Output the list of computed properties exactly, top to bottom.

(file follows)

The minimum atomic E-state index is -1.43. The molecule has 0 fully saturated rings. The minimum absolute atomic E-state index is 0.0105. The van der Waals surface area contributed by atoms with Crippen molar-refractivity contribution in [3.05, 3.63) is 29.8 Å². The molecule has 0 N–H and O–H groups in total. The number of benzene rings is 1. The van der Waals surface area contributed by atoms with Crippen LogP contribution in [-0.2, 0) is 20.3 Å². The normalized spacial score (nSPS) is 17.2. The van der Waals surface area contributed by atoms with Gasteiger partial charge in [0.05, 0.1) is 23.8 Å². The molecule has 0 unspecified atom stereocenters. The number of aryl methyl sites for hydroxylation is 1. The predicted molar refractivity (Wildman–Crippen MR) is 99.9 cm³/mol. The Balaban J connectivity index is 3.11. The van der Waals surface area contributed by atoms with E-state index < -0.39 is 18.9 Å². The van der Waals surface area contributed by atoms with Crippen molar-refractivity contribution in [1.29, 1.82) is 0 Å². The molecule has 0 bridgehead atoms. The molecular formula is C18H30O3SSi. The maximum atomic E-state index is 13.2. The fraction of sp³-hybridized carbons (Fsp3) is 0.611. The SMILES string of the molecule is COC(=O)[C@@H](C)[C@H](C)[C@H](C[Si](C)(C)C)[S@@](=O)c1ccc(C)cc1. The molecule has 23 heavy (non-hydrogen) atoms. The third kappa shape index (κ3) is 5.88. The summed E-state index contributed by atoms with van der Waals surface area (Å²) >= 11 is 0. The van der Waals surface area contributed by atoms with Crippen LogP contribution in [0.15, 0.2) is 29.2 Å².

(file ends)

The minimum atomic E-state index is -1.43. The molecule has 0 fully saturated rings. The minimum absolute atomic E-state index is 0.0105. The van der Waals surface area contributed by atoms with Crippen molar-refractivity contribution in [3.05, 3.63) is 29.8 Å². The molecule has 0 N–H and O–H groups in total. The number of benzene rings is 1. The van der Waals surface area contributed by atoms with Crippen LogP contribution in [-0.2, 0) is 20.3 Å². The normalized spacial score (nSPS) is 17.2. The van der Waals surface area contributed by atoms with Gasteiger partial charge in [0.05, 0.1) is 23.8 Å². The molecule has 0 unspecified atom stereocenters. The number of aryl methyl sites for hydroxylation is 1. The predicted molar refractivity (Wildman–Crippen MR) is 99.9 cm³/mol. The Balaban J connectivity index is 3.11. The van der Waals surface area contributed by atoms with E-state index < -0.39 is 18.9 Å². The van der Waals surface area contributed by atoms with Crippen molar-refractivity contribution in [1.29, 1.82) is 0 Å². The molecule has 0 bridgehead atoms. The molecular formula is C18H30O3SSi. The maximum atomic E-state index is 13.2. The fraction of sp³-hybridized carbons (Fsp3) is 0.611. The SMILES string of the molecule is COC(=O)[C@@H](C)[C@H](C)[C@H](C[Si](C)(C)C)[S@@](=O)c1ccc(C)cc1. The molecule has 23 heavy (non-hydrogen) atoms. The third kappa shape index (κ3) is 5.88. The summed E-state index contributed by atoms with van der Waals surface area (Å²) >= 11 is 0. The van der Waals surface area contributed by atoms with Crippen LogP contribution in [0.15, 0.2) is 29.2 Å².